The thawing of relations between the U.S. and Cuba continues to spark Federal Communications Commission (FCC or Commission) action to relax regulations – and thereby further open opportunities for carriers – on the U.S.-Cuba route. On Friday, the FCC proposed yet another measure to ease regulatory requirements on carriers seeking to provide international telecommunications to Cuba. By Notice of Proposed Rulemaking (NPRM), the FCC is soliciting comment on a proposal to eliminate one of a few remaining restrictions on facilities-based switched voice service to Cuba. Specifically, the FCC is considering removing the nondiscrimination requirement of its International Settlement Policy (ISP) which is typically also imposed as a condition on carriers seeking to pay above-benchmark settlement rates to Cuban carriers. The FCC also seeks comment on other related issues such as whether operating agreements between U.S. carriers and Cuban carriers should continue to be routinely available for public inspection. Comments and reply comments on the NPRM will be due 30 and 45 days, respectively, after the NPRM is published in the Federal Register.
In response to U.S. State Department guidance over the last few years, the FCC has been easing regulatory obligations on the provision of telecommunications on the U.S.-Cuba route. The FCC had long required carriers to abide by the requirements of the ISP – which was designed to prevent foreign carriers possessing market power from discriminating or using threats to obtain pricing concessions from competing U.S. providers – and its Benchmarks Settlement Policy – which governs the rates U.S. carriers can pay to foreign carriers for termination of U.S. traffic. One of three key provisions of the ISP is the requirement that all carriers must receive the same effective accounting rate and date for that rate – the “nondiscrimination” requirement. For service to Cuba this means that the terms and conditions of operating agreements, for facilities-based switched voice service, between a U.S. carrier and Cuban carrier with market power, must be identical to equivalent terms of other U.S. carriers providing similar services on the route. Most recently, in January 2016, the FCC removed Cuba from its international Section 214 exclusions list. As a result U.S. carriers are no longer required to seek separate authority from the FCC to provide facilities-based service to Cuba and carriers holding global international section 214 authority can immediately begin serving Cuba.
The FCC now seeks comment on whether removing application of the ISP’s nondiscrimination provision, and the nondiscrimination condition imposed on Benchmark Settlement Policy waivers, on the U.S.-Cuba route will serve the public interest. The public is also invited to comment on other actions the Commission can take to further open the U.S.-Cuba route and whether operating agreements between U.S. and Cuban carriers should continue to be routinely available to the public.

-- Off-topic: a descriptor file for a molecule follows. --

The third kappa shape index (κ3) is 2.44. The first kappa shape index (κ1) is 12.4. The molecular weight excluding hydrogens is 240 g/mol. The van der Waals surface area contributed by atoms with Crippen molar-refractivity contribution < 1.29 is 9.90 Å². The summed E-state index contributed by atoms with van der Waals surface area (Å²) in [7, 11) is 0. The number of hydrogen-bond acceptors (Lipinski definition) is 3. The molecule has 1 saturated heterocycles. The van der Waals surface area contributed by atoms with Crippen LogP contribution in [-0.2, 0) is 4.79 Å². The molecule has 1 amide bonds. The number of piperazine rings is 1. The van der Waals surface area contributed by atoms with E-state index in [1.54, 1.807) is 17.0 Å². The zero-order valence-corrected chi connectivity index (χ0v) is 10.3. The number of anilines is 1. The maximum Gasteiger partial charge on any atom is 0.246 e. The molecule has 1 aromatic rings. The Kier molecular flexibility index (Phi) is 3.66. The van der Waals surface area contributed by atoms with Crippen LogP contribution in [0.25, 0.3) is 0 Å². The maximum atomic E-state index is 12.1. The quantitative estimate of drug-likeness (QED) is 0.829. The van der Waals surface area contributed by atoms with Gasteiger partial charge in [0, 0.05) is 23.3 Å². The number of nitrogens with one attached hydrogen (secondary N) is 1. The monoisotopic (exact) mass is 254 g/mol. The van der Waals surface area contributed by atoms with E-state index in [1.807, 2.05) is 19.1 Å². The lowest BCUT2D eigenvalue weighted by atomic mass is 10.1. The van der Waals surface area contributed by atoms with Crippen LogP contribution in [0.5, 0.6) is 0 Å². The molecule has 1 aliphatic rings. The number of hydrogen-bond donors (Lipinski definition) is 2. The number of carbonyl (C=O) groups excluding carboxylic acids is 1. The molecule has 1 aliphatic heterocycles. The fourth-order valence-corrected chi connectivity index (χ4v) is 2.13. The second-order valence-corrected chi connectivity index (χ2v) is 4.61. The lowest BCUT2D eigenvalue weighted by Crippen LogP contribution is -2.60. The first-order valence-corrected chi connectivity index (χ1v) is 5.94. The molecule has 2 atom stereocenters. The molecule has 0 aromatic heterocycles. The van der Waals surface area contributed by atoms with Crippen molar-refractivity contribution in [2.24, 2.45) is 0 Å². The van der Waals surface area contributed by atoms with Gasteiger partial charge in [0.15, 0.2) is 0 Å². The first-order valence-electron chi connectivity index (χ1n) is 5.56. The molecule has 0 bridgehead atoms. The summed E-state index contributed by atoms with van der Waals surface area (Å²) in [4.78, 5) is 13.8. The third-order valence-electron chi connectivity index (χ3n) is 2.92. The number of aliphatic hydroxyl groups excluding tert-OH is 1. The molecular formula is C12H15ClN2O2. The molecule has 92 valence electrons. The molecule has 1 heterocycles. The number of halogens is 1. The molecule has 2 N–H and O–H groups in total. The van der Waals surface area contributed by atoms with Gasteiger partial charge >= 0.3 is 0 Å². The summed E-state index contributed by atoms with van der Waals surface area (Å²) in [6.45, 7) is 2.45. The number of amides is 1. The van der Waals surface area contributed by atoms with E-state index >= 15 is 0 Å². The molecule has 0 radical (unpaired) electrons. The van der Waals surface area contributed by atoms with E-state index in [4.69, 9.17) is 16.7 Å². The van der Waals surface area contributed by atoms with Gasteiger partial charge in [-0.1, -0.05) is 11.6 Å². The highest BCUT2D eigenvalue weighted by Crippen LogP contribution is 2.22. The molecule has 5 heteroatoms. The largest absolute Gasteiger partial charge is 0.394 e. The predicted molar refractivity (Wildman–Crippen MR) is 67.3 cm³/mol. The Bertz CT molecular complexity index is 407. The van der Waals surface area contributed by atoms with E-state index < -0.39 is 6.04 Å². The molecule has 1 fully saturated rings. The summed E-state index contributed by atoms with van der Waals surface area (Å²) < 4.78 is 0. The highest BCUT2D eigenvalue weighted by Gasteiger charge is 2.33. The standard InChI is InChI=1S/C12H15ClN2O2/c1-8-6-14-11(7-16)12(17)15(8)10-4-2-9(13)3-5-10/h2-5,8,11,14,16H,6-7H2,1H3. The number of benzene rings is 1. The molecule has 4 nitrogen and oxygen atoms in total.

This latest proposed action is consistent with the FCC’s easing, earlier this year, of the process for obtaining international Section 214 authority to serve Cuba and, over the past few years, waiver grants, which permit payment of above-benchmark settlement rates. The NPRM received nearly unanimous approval at the Commission, with Chairman Wheeler and all of the Commissioners except Michael O’Rielly approving this latest proposed action. O’Rielly, in a concurring statement, expressed concern about the proposal to remove the nondiscrimination provision, noting that he did not see changed circumstances warranting relaxed regulation. We continue to see an easing of regulations on the U.S.-Cuba route but the road ahead for U.S. carriers is not completely open. The FCC is not proposing to lift the Benchmark Settlement Policy for Cuba and carriers seeking to enter into operating agreements at above-benchmark settlement rates still must obtain an FCC waiver and agree to other conditions including, for now, the nondiscrimination requirement. However, in light of the FCC’s recent actions and current proposal, it appears the trend in the Commission’s easing of regulation on the U.S.-Cuba route is likely to continue. As relations between the U.S. and Cuba continue to improve, carriers should expect to see increased opportunities on the U.S.-Cuba route. Carriers interested in positioning themselves to take advantage of any new opportunities should consider participating in this rulemaking proceeding.